>
            > Hi Julia (and all),
            >
            > I work for a public agency based in Los Angeles; we are embarking on
            > creating a taxonomy (from scratch!) which will be used to aid search and
            > navigation in our being-built SharePoint suite of websites and later grow
            > to inform our to-be records-management tool. In addition, we are
            > struggling with whether or not we should retain OnBase as our document
            > management tool (users do not like it) AND we plan to create/buy a DAM.
            > All of this, of course, on next to zero dollars because we're a public
            > agency and give new meaning to the word "frugal".
            >
            > Julia, if you would like to see how we are getting our taxonomy started and
            > "look over my shoulder" as I engage with the users etc, I would be more
            > than happy to talk/write. It is an interesting journey, one that keeps
            > wanting to have pitstops in Analysis-Paralysis-Land, but one that will be
            > so worthwhile when we are done.
            >
            > To start:
            > We tried out a Taxonomy visualization tool (open source) called Tematres.
            > Great tool for visually explaining to people what we're doing - but for
            > actual work our users prefer Excel.
            > Our websites are being rewritten in SharePoint (one done, one other nearly
            > and a third in the early stages). I gathered these website owners and,
            > using some cool content from the web, explained what we are doing, why we
            > are doing it, and brought up websites that implemented taxonomies that
            > helped the site visitor find content.
            > Over the course of a few meetings we hashed out basic termsets (groups of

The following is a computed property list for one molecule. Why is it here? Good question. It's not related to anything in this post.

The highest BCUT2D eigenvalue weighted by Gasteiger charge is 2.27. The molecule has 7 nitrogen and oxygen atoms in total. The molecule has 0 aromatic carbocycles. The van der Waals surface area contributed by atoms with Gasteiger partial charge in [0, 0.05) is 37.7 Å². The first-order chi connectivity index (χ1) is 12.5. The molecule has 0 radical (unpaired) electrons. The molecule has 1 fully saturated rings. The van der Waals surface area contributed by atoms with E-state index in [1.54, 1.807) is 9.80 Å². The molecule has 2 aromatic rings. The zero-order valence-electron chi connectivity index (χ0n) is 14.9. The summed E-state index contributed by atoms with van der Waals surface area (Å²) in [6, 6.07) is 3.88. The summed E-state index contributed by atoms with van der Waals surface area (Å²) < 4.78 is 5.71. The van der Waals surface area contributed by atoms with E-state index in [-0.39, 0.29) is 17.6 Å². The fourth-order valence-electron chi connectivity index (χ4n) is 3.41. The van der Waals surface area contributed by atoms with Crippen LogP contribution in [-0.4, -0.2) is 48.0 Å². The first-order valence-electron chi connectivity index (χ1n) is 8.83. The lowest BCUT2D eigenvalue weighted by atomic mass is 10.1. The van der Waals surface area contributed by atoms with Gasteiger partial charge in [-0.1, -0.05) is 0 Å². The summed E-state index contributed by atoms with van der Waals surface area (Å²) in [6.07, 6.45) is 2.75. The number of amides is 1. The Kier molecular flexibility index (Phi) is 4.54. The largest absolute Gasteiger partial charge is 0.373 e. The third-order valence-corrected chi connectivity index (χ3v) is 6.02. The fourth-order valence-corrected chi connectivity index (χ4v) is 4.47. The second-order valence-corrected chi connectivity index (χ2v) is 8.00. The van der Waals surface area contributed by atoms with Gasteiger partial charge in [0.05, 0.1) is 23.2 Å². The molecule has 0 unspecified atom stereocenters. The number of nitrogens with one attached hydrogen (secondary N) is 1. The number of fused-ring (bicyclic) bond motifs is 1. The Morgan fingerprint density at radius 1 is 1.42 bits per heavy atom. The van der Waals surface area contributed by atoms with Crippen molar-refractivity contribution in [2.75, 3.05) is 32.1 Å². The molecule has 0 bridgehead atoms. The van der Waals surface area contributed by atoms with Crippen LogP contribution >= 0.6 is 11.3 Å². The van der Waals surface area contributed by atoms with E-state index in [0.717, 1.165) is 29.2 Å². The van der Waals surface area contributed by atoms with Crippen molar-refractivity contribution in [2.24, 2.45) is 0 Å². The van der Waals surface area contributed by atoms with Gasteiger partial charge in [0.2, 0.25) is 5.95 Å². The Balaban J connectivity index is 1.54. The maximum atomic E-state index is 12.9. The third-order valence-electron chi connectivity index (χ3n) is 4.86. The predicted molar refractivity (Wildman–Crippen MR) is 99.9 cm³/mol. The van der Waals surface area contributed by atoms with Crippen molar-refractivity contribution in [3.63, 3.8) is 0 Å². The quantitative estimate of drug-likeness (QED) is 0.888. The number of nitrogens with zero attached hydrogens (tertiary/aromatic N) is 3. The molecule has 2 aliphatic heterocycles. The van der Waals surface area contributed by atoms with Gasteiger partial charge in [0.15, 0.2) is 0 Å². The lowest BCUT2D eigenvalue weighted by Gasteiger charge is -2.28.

> terms each of which feeds a metadata field) we would need and we are now
            > working out how, using our chosen tool, to solve certain relational
            > challenges.
            > The trick has been to keep everybody focused on the idea that our taxonomy
            > is a tool to help site visitors find content, NOT to inform them about our
            > ever-changing organizational structure.
            > We expect to have our Proof-of-concept termsets ready for the first website
            > in about 2-3 weeks. Once we have at least 2 sites tagged (probably end of
            > October because the second one won't be done until mid October), we can
            > examine them for search and for navigation. If the POC is a success, the
            > foundational users will teach and train others. If not, we have a small
            > enough group and body of content to go back and tweak.
            >
            > Best,
            > Lisa
            >
            > On Wed, Sep 5, 2012 at 3:58 PM, Julia Maisen <jmaisen@...> wrote:
            >
            > > **
            > >
            > >
            > > Hello,****
            > >
            > > I work for an aquarium, managing their photo archive and DAM system. We
            > > don't really have a set taxonomy so I'm looking to learn more about how to
            > > create one.****
            > >
            > > ** **
            > >
            > > Julia****
            > >
            > >
            > >
            >
          • Julia Maisen
            Thanks for all the comments, here s a bit more about my situation. Right now we use Adobe Bridge to add metadata to all our images and a program called
            Message 5 of 9 , Sep 6, 2012
            • 0 Attachment

              Thanks for all the comments, here’s a bit more about my situation.